This study was performed in the endocrinology and emergency departments of two medical college-affiliated hospitals from October 2012 to March 2013 in accordance with the principles of the Declaration of Helsinki (2001). Ethical approval was obtained from the Ethical Committees of Xuzhou Medical College and Nanchang University. Written informed consent was obtained from all of the participants.

A total of 40 consecutive patients with DKA (DKA group), 40 patients with DK (DK group), 40 diabetic patients in stable condition (non-DK group), and 40 normal control subjects (control group) participated in the study (Table 1). The DKA group included 19 T1D and 21 T2D patients. Patients with DKA had a plasma glucose level > 13.90 mmol/L, a urine ketone level defined as moderate to high (+ to +++), and an arterial pH value < 7.30 at the time of admission. The criteria for DKA severity were as follows, as previously described: mild, 7.20 ≤ pH < 7.30; moderate, 7.10 ≤ pH < 7.20; and severe, pH < 7.10 [4, 12, 13].

( )
Stable patient
( )
Total DK, before
( )
Total DKA, before
( )
Total DK, after
( )
Total DKA, after
( )

Female/male ( )20/2017/2314/2622/18
Age (years)
Diabetic type (1/2)N/A17/2318/2219/21
Duration of diabetes (years) N/A 4.00 (0.00–20.00) (0.00–12.00) (0.00–26.00)
Plasma glucose (mmol/L)
HbA1c (%)
Alanine aminotransferase (U/L)
Aspartate aminotransferase (U/L)
-glutamyl transpeptidase (U/L)
Total bilirubin (μmol/L)
Direct bilirubin (μmol/L)
Total protein (g/L)
Albumin (g/L)
Globulin (g/L)
Prealbumin (mg/L)
Serum creatinine (μmol/L)
eGFR (mL/min per 1.73 m2)
Uric acid (μmol/L)

Comparison with control group: , ; comparison with stable DM group: , ; comparison with total DK group: , ; comparison with pretreatment: , . All values in the table are given as the mean ± standard deviation, except for the duration of diabetes, which is given as the median and range (min–max).

The participants underwent a routine medical examination. None of the subjects had heart failure, hematologic disease, or liver or kidney dysfunction. Their previous liver or kidney dysfunctions were within normal range, and none of the patients were taking steroids. The non-DK and control subjects did not have fatty livers. The DKA, DK, and non-DK patients received medical treatment in the form of nutrition, oral hypoglycemic agents, and insulin therapy. Patients with DKA and DK were monitored until their ketosis and/or acidosis resolved.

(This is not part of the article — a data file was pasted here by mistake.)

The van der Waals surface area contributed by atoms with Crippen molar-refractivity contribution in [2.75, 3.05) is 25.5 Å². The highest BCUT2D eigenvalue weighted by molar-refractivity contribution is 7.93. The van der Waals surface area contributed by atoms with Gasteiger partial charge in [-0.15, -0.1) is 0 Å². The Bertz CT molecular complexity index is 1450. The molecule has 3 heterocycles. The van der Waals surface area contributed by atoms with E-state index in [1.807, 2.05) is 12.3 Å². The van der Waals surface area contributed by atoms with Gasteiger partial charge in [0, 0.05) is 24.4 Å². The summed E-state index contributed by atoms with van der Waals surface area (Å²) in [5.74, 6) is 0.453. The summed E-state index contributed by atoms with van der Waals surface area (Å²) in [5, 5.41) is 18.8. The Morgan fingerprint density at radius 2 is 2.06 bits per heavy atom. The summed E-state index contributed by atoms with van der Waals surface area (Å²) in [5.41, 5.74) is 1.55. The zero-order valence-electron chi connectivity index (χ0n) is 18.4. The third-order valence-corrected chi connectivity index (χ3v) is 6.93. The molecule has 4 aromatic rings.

2.2. Biochemical Assays

Blood samples from the control and non-DK groups were collected into Vacutainer tubes by venipuncture after an overnight fast. In the DKA and DK groups, the blood samples were drawn both at admission, before the initial therapy, and at the time of discharge from the hospital.

Laboratory tests, including routine biochemistry tests, were performed using routine laboratory methods for such serum parameters as albumin, ALT, AST, bilirubin, creatinine, prealbumin, and uric acid levels. Blood samples were collected into tubes for kidney-liver function tests and immediately processed using an Olympus AU 2700 autoanalyzer (Olympus, Tokyo, Japan). Arterial gas analyses were performed using commercial kits and a GEM Premier 3000 (Instrumentation Laboratory, USA). Glycated hemoglobin A1c (HbA1c) levels were measured using an HbA1c meter from Bio-Rad Laboratories, Ltd. (Shanghai, China). The estimated Glomerular Filtration Rate (eGFR) was calculated by using the estimating equation from Chinese patients with CKD [14].

2.3. Statistical Methods

The results are expressed as the mean ± SD for quantitative variables with normal distributions. Skewed parameters are presented as the median and range (min–max). Pairwise comparisons of the four groups were performed using the Tukey and Kruskal-Wallis nonparametric ANOVA tests. A Mann-Whitney U analysis was used as the nonparametric test for the two subgroups. Chi-squared tests were utilized for the comparison of other clinical features. Correlations between the observed variables were analyzed by Pearson’s correlation test. The risk markers for the diagnosis of DKA and DK were assessed by multiple logistic regression analyses. Receiver operating characteristic (ROC) curve analyses were performed to determine the diagnostic performance of each variable. Statistical analyses were conducted with the SPSS 18.0 software (SPSS Inc., Chicago, IL) and MedCalc version A two-tailed value < 0.05 was considered statistically significant.

3. Results

3.1. Baseline Clinical and Laboratory Characteristics